Funny you should mention rye, because I've found that I like rye better than Bourbon, for the same reason that I like Scotch better than Bourbon -- more complex, more interesting. Bourbon has a great taste (and an even better smell), but it's kind of a one-note song. Rye adds some spice to that basic taste. Of course, most Bourbons are made with rye as well as corn, and some have enough rye that it's noticeable, but it really gets interesting when there's enough rye to call it rye rather than Bourbon.

It's funny that I find Scotch more complex than either of those, because conceptually it's simpler -- nothing in there but malted barley, whereas the others have some of that plus corn and rye. I can only conclude that barley must be inherently more complex and interesting than either corn or rye.

Once I finish up my current open bottles of Bourbon, rye, and Scotch blends, I intend to "major" in single malt Scotch, with a "minor" in Irish whiskey. That's where my initial investigations have pointed me. Malt is where it's at!
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03-03-2017, 09:50 AM
RE: Single Malt
*pours himself some Balvenie 2x wood*

Well,

my favourite is Bowmore Enigma. A friend also introduced me to Lagavulin 16y. These are my two tops atm. Yet, i also wont pour HP or Macallan in the gutter. As long as its not too heavy on peat ( almost like munching soil), i probably am gunna luv it.

Ohh, a friend once got himself some Ardbeg 18y (and shared some with me). Impressive, but insanely expensive.

cheers

Ceterum censeo, religionem delendam esse
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03-03-2017, 02:12 PM
RE: Single Malt
(02-03-2017 07:46 PM)Fireball Wrote:  It was the Bowmore that I bought. Got a bottle of it and tried like hell to enjoy it. I left it in the motel room (I was on travel for a week). The cleaning staff probably dumped $35 of the $40 I paid down the drain, if they didn't take it home. I'd never drink something left in a motel room, personally. Laughat

I shied away from Bowmore for a while. They had an unfortunate incident with their equipment some years ago that left a number of their products tasting like they had come out of a perfume factory, rather than a distillery. Recently, though, I tried some of the Bowmore Legend, which I found competently done, and light on the peat -- but not, IMO, a very deep or complex whisky. Very drinkable for the price, though.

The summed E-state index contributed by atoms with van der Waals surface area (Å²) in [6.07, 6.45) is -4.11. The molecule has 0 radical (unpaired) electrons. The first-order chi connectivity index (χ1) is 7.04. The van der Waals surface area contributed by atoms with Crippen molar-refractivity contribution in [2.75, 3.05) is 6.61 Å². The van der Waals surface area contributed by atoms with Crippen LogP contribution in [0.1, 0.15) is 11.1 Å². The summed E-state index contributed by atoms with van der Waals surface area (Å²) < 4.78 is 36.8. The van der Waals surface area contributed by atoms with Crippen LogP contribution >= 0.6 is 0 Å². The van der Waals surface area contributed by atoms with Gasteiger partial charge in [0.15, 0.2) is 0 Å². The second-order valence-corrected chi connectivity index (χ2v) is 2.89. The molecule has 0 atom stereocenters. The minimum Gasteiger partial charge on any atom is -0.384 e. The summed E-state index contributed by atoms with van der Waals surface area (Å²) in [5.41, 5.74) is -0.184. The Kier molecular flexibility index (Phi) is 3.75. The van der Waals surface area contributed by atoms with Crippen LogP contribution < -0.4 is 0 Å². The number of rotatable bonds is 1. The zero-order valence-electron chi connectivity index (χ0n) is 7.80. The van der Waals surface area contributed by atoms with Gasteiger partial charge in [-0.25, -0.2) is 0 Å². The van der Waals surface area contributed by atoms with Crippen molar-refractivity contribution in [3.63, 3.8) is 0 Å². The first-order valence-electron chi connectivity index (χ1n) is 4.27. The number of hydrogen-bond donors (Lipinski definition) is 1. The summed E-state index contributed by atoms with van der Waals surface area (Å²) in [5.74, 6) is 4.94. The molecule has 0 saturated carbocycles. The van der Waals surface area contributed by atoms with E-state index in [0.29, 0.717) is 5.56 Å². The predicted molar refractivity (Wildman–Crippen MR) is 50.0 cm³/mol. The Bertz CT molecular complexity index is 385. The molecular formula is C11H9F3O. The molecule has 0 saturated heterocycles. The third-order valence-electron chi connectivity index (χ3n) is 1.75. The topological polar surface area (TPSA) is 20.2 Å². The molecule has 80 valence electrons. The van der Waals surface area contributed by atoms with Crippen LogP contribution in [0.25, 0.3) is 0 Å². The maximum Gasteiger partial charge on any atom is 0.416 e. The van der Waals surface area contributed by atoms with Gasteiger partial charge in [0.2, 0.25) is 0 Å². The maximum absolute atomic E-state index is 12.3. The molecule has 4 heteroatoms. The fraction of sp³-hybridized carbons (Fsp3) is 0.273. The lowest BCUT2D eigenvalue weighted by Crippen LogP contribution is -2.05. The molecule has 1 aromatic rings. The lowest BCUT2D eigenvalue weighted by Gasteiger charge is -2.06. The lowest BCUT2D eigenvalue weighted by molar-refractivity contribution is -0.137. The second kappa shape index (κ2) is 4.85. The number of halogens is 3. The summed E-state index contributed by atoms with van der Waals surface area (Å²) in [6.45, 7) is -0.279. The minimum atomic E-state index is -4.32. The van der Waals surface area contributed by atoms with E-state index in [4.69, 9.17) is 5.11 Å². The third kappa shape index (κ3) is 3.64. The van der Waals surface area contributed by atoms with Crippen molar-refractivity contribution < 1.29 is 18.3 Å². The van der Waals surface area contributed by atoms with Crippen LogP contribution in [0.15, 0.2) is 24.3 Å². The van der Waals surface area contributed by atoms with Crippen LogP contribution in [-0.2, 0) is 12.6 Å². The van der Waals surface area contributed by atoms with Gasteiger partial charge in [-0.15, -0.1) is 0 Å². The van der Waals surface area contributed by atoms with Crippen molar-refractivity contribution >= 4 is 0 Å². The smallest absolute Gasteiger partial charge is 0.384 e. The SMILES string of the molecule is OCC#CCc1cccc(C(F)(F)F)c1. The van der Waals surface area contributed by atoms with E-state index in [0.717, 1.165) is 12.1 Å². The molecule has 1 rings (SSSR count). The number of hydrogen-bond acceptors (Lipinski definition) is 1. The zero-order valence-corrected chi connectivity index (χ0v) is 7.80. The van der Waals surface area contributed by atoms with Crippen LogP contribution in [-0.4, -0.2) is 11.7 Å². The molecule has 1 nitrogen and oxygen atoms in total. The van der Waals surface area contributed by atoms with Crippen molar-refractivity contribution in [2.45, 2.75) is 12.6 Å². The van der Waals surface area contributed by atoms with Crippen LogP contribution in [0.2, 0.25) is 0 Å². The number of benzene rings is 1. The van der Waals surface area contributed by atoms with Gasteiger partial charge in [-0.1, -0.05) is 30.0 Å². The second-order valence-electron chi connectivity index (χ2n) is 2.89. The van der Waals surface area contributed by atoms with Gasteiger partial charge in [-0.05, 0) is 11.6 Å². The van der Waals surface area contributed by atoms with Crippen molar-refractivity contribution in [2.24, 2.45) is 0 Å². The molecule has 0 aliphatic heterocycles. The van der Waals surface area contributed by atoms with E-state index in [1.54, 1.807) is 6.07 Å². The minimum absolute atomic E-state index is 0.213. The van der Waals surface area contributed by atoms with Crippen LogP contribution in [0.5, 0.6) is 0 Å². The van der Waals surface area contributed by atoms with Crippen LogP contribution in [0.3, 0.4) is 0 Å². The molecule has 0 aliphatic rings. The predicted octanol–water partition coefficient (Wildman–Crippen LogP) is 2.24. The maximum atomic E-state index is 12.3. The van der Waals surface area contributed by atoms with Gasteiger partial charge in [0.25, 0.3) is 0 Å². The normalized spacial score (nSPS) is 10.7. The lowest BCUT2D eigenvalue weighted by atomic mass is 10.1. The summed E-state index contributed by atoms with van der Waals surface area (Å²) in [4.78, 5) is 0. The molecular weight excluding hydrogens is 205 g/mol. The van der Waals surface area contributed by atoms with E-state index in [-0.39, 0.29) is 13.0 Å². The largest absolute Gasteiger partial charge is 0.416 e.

Bowmore's always been kind of hit-or-miss, but since they seem to have solved the perfume problem, I may try some of their other offerings.

And no, I would never drink anything I found left in a motel room. Laugh out load

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03-03-2017, 02:24 PM
RE: Single Malt
(03-03-2017 01:43 AM)Mathilda Wrote:  But my tastes have slowly wandered to the more mellow whiskies, such as Speyside that i can get on offer in the supermarkets, such as Glenmorangie or Glenlivet.

Glenmorangie seem to be experimenting with aging their whisky in every sort of cask imaginable -- port, sherry, amontillado, sauternes, and whatnot. I tried the port finish, and liked it, but the sherry finish had an odd bitter note that clashed, rather violently, I thought, with the other flavors. Given the prices these go for around here I haven't been inclined to experiment further. It sucks to pay a high price for a bottle that you may find undrinkable.

I have nothing to say against The Glenlivet -- it's essential.

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"So, I became an anarchist, and all I got was this lousy T-shirt."
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03-03-2017, 02:28 PM
RE: Single Malt
(03-03-2017 02:24 PM)Dr H Wrote:  Glenmorangie seem to be experimenting with aging their whisky in every sort of cask imaginable -- port, sherry, amontillado, sauternes, and whatnot. I tried the port finish, and liked it, but the sherry finish had an odd bitter note that clashed, rather violently, I thought, with the other flavors. Given the prices these go for around here I haven't been inclined to experiment further. It sucks to pay a high price for a bottle that you may find undrinkable.

I have nothing to say against The Glenlivet -- it's essential.

I've never had a bad Glenmorangie myself. The only bottle I have at the moment is a Glenlivet 15year old French Oak Reserve.

When I went to our house in Germany over Christmas I brought a whisky at the airport with the intention of drinking it with guests but I never opened it. I can't even remember what it was called. Sometimes it's nice to buy one of the really obscure whiskies you can get in Scotland.